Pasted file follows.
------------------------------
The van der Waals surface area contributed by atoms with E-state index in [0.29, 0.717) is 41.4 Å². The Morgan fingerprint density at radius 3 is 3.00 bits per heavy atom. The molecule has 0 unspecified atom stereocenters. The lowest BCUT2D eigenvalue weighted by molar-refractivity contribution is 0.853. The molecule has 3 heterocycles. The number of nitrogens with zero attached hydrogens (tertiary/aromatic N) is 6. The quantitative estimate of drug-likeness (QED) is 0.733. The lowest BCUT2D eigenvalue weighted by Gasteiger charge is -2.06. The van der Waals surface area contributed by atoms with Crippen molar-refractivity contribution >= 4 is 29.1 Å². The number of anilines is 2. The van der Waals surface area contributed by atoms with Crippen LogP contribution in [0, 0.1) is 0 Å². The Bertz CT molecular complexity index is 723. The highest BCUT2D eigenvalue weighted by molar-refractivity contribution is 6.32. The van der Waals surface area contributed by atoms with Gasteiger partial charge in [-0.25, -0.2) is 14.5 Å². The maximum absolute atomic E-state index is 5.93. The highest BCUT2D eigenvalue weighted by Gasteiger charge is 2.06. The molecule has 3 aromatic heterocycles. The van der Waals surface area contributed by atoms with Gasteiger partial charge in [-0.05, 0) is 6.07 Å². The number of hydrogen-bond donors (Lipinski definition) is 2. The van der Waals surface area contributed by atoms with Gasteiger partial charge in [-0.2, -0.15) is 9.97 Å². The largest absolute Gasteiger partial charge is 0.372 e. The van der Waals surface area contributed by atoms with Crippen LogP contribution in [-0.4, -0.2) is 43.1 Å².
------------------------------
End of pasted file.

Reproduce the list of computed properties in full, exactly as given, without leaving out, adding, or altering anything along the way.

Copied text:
The van der Waals surface area contributed by atoms with E-state index in [0.29, 0.717) is 41.4 Å². The Morgan fingerprint density at radius 3 is 3.00 bits per heavy atom. The molecule has 0 unspecified atom stereocenters. The lowest BCUT2D eigenvalue weighted by molar-refractivity contribution is 0.853. The molecule has 3 heterocycles. The number of nitrogens with zero attached hydrogens (tertiary/aromatic N) is 6. The quantitative estimate of drug-likeness (QED) is 0.733. The lowest BCUT2D eigenvalue weighted by Gasteiger charge is -2.06. The van der Waals surface area contributed by atoms with Crippen molar-refractivity contribution >= 4 is 29.1 Å². The number of anilines is 2. The van der Waals surface area contributed by atoms with Crippen LogP contribution in [0, 0.1) is 0 Å². The Bertz CT molecular complexity index is 723. The highest BCUT2D eigenvalue weighted by molar-refractivity contribution is 6.32. The van der Waals surface area contributed by atoms with Gasteiger partial charge in [-0.25, -0.2) is 14.5 Å². The maximum absolute atomic E-state index is 5.93. The highest BCUT2D eigenvalue weighted by Gasteiger charge is 2.06. The molecule has 3 aromatic heterocycles. The van der Waals surface area contributed by atoms with Gasteiger partial charge in [-0.05, 0) is 6.07 Å². The number of hydrogen-bond donors (Lipinski definition) is 2. The van der Waals surface area contributed by atoms with Gasteiger partial charge in [-0.2, -0.15) is 9.97 Å². The largest absolute Gasteiger partial charge is 0.372 e. The van der Waals surface area contributed by atoms with Crippen LogP contribution in [-0.4, -0.2) is 43.1 Å².